Texas Standard for November 12, 2021

Roads, bridges, electric charging stations… in all some $35 billion is earmarked for Texas in the infrastructure bill. So what comes next? San Antonio mayor Ron Nirenberg joins us. And: A new law aimed at preventing deaths due to drug overdose has a policy expert warning about the fine print. Also: The week in Texas politics and more today on the Texas Standard:

By Texas StandardNovember 12, 2021 9:30 am,

Here are the stories on Texas Standard for Friday, November 12, 2021.

Bipartisan Infrastructure Bill

President Biden is expected to sign his $1 trillion bipartisan infrastructure bill into law on Monday. Under the plan, Texas is slated to receive more than $30 billion to fund water and transportation projects, as well as broadband expansion across the state. Among the folks celebrating the bill’s passage is San Antonio Mayor Ron Nirenberg. For months, Mayor Nirenberg has advocated for this bill alongside a bipartisan coalition of Texas mayors. He joins us today to explain what this bill will mean for San Antonio.

Schools Performance and COVID

Nonprofit children’s advocacy group Children at Risk has released its annual rankings of public schools in Texas. Schools are usually rated on academic performance, but the analysis looks very different this year due to the pandemic. The new study divided schools into two categories: pandemic resilient schools, which saw improved academic performance since COVID-19 hit; and “red flag” schools that experienced decreased academic performance. Here to talk about the study’s findings is Bob Sanborn, president and CEO of Children at Risk.

MPP Tent Courts Back at Brownsville

Immigration court tents reappeared in Brownsville over the weekend. Their appearance comes after a federal court ruled in August that the Biden administration’s plan to end the controversial Migrant Protection Protocols program violated federal law. Texas Public Radio’s Gaige Davila has more.

Overdose Bystander Law

Drug overdose deaths rose sharply during the pandemic. But in Texas, witnessing or even experiencing an overdose can expose you to potential legal trouble, should you call for help. A good Samaritan law passed this year is meant to ease some of those restrictions, and encourage people in distress to call 911. David Johnson with progressive advocacy group Grassroots Leadership says the law is only a very small step toward solving the much bigger problem.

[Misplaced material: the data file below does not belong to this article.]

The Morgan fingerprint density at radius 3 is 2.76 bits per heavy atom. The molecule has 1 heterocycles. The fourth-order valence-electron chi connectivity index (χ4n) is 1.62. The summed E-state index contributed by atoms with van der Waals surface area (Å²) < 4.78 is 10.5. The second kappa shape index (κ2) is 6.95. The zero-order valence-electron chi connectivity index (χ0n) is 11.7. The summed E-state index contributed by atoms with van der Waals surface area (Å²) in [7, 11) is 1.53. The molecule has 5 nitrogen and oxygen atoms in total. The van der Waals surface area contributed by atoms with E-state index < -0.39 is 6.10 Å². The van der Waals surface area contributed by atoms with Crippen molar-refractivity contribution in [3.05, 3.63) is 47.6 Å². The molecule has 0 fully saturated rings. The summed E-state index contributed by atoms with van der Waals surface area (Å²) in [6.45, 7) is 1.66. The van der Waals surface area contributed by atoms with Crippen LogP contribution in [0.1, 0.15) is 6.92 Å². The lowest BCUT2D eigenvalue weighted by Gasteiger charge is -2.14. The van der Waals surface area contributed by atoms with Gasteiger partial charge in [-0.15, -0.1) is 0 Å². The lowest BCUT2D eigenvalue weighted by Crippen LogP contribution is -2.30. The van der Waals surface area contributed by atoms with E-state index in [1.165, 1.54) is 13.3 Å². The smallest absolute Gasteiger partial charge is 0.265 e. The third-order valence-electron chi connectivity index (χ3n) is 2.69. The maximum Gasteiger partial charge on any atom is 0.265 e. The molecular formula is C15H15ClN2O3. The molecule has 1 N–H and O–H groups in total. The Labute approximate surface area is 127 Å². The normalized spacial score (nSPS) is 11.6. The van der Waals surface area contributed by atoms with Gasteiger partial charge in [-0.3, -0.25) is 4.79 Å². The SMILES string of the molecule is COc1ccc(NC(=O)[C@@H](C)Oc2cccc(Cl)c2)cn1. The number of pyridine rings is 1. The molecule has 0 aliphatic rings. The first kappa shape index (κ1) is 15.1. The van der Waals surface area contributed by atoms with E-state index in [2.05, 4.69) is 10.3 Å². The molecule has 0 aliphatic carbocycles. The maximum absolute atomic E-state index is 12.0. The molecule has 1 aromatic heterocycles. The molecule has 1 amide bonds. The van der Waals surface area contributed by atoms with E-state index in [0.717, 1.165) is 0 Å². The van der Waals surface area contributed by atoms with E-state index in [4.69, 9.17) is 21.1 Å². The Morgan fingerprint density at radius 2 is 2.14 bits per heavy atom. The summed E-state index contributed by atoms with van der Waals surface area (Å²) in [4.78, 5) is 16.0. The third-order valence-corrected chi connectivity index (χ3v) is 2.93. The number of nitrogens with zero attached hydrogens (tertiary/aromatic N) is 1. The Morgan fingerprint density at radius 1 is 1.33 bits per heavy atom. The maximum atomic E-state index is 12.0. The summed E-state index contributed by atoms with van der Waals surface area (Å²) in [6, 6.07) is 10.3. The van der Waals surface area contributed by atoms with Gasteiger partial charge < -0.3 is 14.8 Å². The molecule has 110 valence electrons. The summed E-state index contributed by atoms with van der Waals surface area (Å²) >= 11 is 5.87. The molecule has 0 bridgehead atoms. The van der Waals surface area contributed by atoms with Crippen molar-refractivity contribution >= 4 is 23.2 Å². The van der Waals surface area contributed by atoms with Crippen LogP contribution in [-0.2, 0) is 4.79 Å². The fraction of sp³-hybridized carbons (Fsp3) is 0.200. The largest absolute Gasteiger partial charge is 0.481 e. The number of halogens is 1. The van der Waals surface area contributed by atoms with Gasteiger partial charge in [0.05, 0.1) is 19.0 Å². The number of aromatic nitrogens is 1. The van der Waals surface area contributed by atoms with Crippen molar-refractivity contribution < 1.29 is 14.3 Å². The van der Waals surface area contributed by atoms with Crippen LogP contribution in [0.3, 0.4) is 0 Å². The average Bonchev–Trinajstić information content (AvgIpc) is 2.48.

Threatened Texas Snapping Turtles

You can still find alligator snapping turtles in the wetlands of east Texas, but there are fewer of them than there used to be. That’s why this week, the U.S. Fish and Wildlife Service proposed listing the alligator snapper as a threatened species, which would provide better legal protection for the turtle and its habitat. Joining us now to tell us more is Christopher Schalk, assistant professor of forest wildlife management at Stephen F. Austin State University.

Wildfires in Texas

Ten years ago, it was the worst wildfire disaster in Texas history. Over 31,000  fires burned more than 4 million acres of land in the state. This unprecedented fire season included the most destructive fire ever in Texas. Some say history will likely repeat itself. Texas Public Radio’s Jerry Clayton has more.

A Vet Service Dogs

Congress this summer created a pilot program that will help some veterans with PTSD get service dogs. For years, advocacy groups have said veterans could benefit from the specially-trained animals. But until recently, the Department of Veterans Affairs said there wasn’t enough evidence to justify paying for the expensive training. Chris Haxel reports for the American Homefront Project.

Typewriter Rodeo

We always end the week with a poem from the Typewriter Rodeo. Request a topic for a poem anytime by reaching out!

Week in Politics

Joining us for a look back at the week in Texas politics, our Friday regular: James Barragán, political reporter for the Texas Tribune.

All this and Texas News Roundup, plus Social Media Editor Wells Dunbar with the talk of Texas.

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